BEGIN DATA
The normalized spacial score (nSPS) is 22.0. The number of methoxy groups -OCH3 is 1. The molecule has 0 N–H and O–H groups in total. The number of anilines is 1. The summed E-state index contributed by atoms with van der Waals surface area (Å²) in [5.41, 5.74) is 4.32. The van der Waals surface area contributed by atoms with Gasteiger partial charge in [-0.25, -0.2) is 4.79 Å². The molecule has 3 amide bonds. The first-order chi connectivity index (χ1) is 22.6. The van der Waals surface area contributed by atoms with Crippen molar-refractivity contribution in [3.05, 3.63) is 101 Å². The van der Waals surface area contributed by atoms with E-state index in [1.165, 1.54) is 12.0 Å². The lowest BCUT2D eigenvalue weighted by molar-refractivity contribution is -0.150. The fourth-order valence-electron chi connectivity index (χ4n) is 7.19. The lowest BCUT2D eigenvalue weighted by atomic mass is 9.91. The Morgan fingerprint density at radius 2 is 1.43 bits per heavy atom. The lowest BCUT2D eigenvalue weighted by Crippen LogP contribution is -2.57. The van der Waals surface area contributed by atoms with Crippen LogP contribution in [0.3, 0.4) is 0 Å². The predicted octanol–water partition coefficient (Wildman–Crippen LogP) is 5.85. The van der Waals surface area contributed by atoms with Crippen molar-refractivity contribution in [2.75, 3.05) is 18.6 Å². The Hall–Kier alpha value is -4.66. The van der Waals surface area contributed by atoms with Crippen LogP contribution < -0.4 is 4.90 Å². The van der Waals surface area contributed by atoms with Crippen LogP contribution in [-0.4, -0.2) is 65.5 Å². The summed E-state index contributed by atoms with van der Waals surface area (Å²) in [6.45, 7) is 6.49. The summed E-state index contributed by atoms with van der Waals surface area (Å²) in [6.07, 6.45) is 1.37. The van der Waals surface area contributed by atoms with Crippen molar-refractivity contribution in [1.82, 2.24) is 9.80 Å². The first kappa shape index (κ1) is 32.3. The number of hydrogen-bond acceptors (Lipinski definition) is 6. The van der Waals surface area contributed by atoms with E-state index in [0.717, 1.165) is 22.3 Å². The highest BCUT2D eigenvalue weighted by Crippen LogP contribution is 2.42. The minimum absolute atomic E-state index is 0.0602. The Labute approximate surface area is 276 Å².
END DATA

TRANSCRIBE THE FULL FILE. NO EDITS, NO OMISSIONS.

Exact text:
The normalized spacial score (nSPS) is 22.0. The number of methoxy groups -OCH3 is 1. The molecule has 0 N–H and O–H groups in total. The number of anilines is 1. The summed E-state index contributed by atoms with van der Waals surface area (Å²) in [5.41, 5.74) is 4.32. The van der Waals surface area contributed by atoms with Gasteiger partial charge in [-0.25, -0.2) is 4.79 Å². The molecule has 3 amide bonds. The first-order chi connectivity index (χ1) is 22.6. The van der Waals surface area contributed by atoms with Crippen molar-refractivity contribution in [3.05, 3.63) is 101 Å². The van der Waals surface area contributed by atoms with E-state index in [1.165, 1.54) is 12.0 Å². The lowest BCUT2D eigenvalue weighted by molar-refractivity contribution is -0.150. The fourth-order valence-electron chi connectivity index (χ4n) is 7.19. The lowest BCUT2D eigenvalue weighted by atomic mass is 9.91. The Morgan fingerprint density at radius 2 is 1.43 bits per heavy atom. The lowest BCUT2D eigenvalue weighted by Crippen LogP contribution is -2.57. The van der Waals surface area contributed by atoms with Crippen LogP contribution in [0.3, 0.4) is 0 Å². The predicted octanol–water partition coefficient (Wildman–Crippen LogP) is 5.85. The van der Waals surface area contributed by atoms with Crippen molar-refractivity contribution in [2.75, 3.05) is 18.6 Å². The Hall–Kier alpha value is -4.66. The van der Waals surface area contributed by atoms with Crippen LogP contribution < -0.4 is 4.90 Å². The van der Waals surface area contributed by atoms with Crippen LogP contribution in [-0.4, -0.2) is 65.5 Å². The summed E-state index contributed by atoms with van der Waals surface area (Å²) in [6.45, 7) is 6.49. The summed E-state index contributed by atoms with van der Waals surface area (Å²) in [6.07, 6.45) is 1.37. The van der Waals surface area contributed by atoms with Crippen molar-refractivity contribution in [1.82, 2.24) is 9.80 Å². The first kappa shape index (κ1) is 32.3. The number of hydrogen-bond acceptors (Lipinski definition) is 6. The van der Waals surface area contributed by atoms with E-state index in [0.717, 1.165) is 22.3 Å². The highest BCUT2D eigenvalue weighted by Crippen LogP contribution is 2.42. The minimum absolute atomic E-state index is 0.0602. The Labute approximate surface area is 276 Å².